Weighing in on airline passenger-prisoners
A Times editorial last week appears to have gone against the punditry grain on the federal order requiring airlines to unload passengers after waiting on the tarmac for three hours. The Times wrote that the well-intentioned policy from the Obama administration could actually worsen delays and creates the illusion that the government is addressing a complex problem. Most other newspaper editorial boards that weighed in on this issue sided with the White House. The Washington Post editorialized last Tuesday:
The process that led to Monday's regulations started in the aftermath of the great ice storm of Valentine's Day 2007. 'Twas a nasty affair that left nine fully loaded JetBlue aircraft on the tarmac at John F. Kennedy airport in New York, some frozen to the ground, for six to 10 hours. Heeding the anger of irate passengers fed up with being treated no better than cattle, members of Congress introduced a passenger bill of rights. The House has passed legislation. The Senate has not. Until there is a law, Mr. LaHood's description of the new regulations as the Obama administration's "passenger bill of rights" will have to do.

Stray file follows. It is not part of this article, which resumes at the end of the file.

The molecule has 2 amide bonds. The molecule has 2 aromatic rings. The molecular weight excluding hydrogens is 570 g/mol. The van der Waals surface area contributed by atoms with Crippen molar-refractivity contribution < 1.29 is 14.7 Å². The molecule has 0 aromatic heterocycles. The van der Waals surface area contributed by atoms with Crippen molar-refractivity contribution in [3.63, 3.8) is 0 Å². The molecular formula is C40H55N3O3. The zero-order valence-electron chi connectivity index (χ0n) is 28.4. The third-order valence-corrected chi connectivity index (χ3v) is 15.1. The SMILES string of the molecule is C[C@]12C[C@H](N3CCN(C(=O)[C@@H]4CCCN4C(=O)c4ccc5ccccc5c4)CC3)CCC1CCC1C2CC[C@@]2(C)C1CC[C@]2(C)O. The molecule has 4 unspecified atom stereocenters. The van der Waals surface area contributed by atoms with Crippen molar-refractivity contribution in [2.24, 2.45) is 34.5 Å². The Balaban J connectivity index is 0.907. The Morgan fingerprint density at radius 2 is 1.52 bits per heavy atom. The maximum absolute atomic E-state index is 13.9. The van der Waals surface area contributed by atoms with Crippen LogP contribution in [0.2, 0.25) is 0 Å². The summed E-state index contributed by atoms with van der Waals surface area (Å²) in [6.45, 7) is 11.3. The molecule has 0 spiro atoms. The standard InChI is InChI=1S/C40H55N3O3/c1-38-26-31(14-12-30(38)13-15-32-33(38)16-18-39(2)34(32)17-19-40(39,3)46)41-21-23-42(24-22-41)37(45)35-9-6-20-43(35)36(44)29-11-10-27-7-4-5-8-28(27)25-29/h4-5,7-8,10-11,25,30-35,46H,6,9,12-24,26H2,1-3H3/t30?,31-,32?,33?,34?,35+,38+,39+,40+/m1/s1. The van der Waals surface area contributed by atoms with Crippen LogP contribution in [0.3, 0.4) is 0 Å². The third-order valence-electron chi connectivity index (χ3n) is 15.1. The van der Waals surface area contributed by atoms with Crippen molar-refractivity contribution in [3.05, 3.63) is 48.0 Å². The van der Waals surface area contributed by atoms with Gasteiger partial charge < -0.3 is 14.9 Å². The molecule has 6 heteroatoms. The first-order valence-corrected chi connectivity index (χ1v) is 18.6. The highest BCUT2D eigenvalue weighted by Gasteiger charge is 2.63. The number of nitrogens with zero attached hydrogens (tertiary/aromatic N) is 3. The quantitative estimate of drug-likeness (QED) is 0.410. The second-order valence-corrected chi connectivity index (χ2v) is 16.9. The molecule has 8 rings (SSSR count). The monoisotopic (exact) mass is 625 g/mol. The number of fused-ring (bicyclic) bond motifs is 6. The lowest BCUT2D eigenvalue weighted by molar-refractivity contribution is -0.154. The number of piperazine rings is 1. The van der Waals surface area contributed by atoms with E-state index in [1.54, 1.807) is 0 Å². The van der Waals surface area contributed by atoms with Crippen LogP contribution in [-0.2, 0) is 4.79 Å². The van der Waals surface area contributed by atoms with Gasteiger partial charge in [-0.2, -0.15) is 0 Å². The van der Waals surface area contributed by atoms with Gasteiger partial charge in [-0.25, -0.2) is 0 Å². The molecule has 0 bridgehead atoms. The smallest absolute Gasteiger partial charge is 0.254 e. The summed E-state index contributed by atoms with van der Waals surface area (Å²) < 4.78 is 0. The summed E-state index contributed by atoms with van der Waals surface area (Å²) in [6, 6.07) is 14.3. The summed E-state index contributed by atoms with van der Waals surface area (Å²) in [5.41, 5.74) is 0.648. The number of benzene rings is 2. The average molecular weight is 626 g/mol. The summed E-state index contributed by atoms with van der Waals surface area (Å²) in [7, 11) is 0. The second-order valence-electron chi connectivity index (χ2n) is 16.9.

Says the Boston Herald:
Of course the most notorious stranding stories are familiar by now. Three years ago bad weather forced the closure of the Dallas-Fort Worth airport, leaving some diverted American Airlines passengers stranded for up to nine hours. And JetBlue underwent a round of corporate soul-searching after stranding passengers for nearly 11 hours in New York the same year. ...
Of course the news comes as little comfort to holiday travelers scrambling this week after snowstorms ravaged the East Coast; the regs don't take effect for another 120 days.
Meanwhile the airlines say the new mandates will lead to more cancelled flights -- passengers may no longer be stranded on the airplane, but they'll be stranded in the airport.
All the editorials, including The Times', correctly point out that forcing passengers to stew for several hours, sometimes overnight, while the plane waits in vain for a takeoff slot is unacceptable. But how much of a problem is this? Are travelers truly as abused by airlines, as these editorials let on, to the point that Washington must take action?
The short answer is no. As our editorial points out, about three passenger-loaded flights per day, on average, sit delayed on the ground for more than three hours. This comes across as a major problem until you consider that more than 28,000 commercial flights operate in the United States every day, the vast majority of which take off, land and disembark their passengers on time and with little cause for concern (as it should be). When extreme delays do happen, the causes are numerous and, in many cases, unpredictable. (Patrick Smith, an airline pilot and author of Salon's "Ask the Pilot" column, wrote about such delays -- and Washington's attempts at stopping them -- on Nov. 21.)
It's one thing for airline industry commentary to be based more on the general public malaise over air travel than on reality; government policy is a different story.
-- Paul Thornton